The critics have not been kind to The Fifth Estate, a dramatic thriller based on the WikiLeaks saga—and that includes the film’s main character, Julian Assange, who issued an official statement on TwitLonger that enumerated his complaints:
People love the true WikiLeaks story: a small group of dedicated journalists and tech activists who take on corruption and state criminality against the odds. But this film isn't about that. This is a film by the old media about the new media. Viewers are short-changed. Step one: write WikiLeaks staff out of the story. Where is our primary spokesperson Kristinn Hrafnsson, three time winner of journalist of the year, who we deployed to war-torn Iraq? Where is our courageous journalist Sarah Harrison who spent 39 days protecting Edward Snowden in a Moscow airport - and is now in effective exile from the UK? Step two: write the old media into the story. Instead of the exciting true story, we get a film about a bland German IT worker who wasn't even there and a fabricated fight over redactions with the old newspapers and the State Department saving the day. The result is a geriatric snoozefest that only the US government could love.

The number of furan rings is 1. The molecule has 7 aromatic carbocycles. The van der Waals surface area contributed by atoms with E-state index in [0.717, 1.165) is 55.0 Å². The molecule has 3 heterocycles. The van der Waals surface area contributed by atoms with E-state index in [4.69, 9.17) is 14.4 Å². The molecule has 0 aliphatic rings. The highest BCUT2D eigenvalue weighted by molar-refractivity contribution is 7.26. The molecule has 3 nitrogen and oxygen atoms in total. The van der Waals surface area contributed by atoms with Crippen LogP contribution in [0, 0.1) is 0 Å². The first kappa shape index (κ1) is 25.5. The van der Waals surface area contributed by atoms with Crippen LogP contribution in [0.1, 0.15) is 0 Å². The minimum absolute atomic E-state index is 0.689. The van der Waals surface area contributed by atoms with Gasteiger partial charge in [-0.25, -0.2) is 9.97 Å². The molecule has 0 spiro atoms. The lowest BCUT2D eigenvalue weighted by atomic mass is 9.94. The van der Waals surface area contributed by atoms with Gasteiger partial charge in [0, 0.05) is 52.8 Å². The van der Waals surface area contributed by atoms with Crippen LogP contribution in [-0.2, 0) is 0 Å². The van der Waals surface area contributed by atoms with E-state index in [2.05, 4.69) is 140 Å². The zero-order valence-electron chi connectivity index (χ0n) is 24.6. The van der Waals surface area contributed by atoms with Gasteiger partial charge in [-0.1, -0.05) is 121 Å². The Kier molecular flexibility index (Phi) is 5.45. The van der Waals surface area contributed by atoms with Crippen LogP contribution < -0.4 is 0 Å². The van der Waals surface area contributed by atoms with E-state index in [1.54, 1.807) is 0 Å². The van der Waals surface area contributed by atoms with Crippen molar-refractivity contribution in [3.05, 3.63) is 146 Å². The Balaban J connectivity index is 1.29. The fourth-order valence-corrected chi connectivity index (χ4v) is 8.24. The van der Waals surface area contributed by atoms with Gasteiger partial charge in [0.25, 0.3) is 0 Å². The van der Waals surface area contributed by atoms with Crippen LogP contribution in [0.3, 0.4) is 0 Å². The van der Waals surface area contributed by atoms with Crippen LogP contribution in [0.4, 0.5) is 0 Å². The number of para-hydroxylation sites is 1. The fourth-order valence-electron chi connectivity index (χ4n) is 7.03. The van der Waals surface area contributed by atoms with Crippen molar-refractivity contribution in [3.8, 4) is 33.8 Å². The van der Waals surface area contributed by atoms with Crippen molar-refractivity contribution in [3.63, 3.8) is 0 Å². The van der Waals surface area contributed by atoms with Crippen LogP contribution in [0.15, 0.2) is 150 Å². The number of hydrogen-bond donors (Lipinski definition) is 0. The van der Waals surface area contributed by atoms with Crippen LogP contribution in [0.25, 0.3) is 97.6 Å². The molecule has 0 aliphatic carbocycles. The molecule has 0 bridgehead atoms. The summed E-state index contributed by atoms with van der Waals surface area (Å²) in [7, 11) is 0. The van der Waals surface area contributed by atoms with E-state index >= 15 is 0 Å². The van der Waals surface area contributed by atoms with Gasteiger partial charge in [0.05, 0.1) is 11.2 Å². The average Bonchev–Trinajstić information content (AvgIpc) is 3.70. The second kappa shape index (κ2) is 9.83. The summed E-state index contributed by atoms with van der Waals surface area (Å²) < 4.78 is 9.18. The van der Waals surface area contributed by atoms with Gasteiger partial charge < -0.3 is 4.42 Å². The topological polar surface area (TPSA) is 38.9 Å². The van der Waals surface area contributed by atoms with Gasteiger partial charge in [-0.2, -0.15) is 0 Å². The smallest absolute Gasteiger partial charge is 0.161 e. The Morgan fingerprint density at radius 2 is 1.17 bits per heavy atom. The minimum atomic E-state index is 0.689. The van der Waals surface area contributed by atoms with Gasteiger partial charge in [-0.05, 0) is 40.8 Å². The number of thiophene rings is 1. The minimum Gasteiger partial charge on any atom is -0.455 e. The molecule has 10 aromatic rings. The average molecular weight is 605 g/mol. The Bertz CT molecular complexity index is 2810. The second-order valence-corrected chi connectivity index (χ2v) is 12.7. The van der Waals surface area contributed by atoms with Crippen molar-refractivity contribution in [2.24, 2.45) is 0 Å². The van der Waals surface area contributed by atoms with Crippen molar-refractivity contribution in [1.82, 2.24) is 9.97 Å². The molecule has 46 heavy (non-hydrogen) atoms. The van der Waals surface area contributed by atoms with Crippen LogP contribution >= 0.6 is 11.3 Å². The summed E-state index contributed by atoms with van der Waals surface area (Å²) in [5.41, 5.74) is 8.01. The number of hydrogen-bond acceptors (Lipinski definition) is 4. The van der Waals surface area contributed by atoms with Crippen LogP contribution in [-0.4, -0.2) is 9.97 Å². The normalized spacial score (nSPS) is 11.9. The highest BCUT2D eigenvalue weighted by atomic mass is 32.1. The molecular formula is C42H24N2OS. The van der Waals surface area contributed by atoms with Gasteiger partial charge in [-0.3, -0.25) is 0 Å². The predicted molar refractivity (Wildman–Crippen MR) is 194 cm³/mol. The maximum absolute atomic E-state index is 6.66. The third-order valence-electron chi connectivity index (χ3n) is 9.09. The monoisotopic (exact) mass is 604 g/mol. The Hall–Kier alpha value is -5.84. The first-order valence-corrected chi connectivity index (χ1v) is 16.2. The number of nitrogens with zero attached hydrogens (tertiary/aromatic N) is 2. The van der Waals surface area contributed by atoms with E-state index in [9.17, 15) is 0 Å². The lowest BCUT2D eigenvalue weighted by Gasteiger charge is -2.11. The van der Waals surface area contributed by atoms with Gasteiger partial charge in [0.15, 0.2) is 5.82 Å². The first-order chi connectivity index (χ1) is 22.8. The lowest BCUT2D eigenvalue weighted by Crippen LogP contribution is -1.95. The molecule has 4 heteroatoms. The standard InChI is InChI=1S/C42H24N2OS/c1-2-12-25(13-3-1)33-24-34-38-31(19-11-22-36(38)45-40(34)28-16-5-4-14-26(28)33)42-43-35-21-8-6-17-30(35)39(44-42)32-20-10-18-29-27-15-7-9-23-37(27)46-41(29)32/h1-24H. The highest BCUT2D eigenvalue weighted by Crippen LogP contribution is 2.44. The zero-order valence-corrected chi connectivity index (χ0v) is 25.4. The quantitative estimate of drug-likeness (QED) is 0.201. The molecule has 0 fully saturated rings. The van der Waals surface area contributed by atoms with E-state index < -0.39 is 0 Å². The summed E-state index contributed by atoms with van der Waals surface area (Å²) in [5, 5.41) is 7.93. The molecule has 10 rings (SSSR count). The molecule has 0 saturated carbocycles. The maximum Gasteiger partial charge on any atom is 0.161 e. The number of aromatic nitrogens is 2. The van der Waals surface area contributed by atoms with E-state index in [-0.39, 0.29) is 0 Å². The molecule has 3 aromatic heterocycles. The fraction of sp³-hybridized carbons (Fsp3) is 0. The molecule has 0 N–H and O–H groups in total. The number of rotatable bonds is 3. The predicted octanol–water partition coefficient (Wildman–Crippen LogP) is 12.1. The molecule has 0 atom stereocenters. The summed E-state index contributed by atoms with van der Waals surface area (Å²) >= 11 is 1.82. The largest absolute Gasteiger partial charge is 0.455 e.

Assange also released a letter written to The Fifth Estate’s star, fandom-favorite Benedict Cumberbatch, in January of this year, before principal photography commenced. Although the WikiLeaks founder says he would probably enjoy meeting the actor, and that he is no doubt “a nice person,” he beseeches Cumberbatch to find a different project, as the movie will be “overwhelmingly negative for me and the people I care about.”
No word yet on if Assange will be seeing Captain Phillips in IMAX instead.
Photo by Mark/Flickr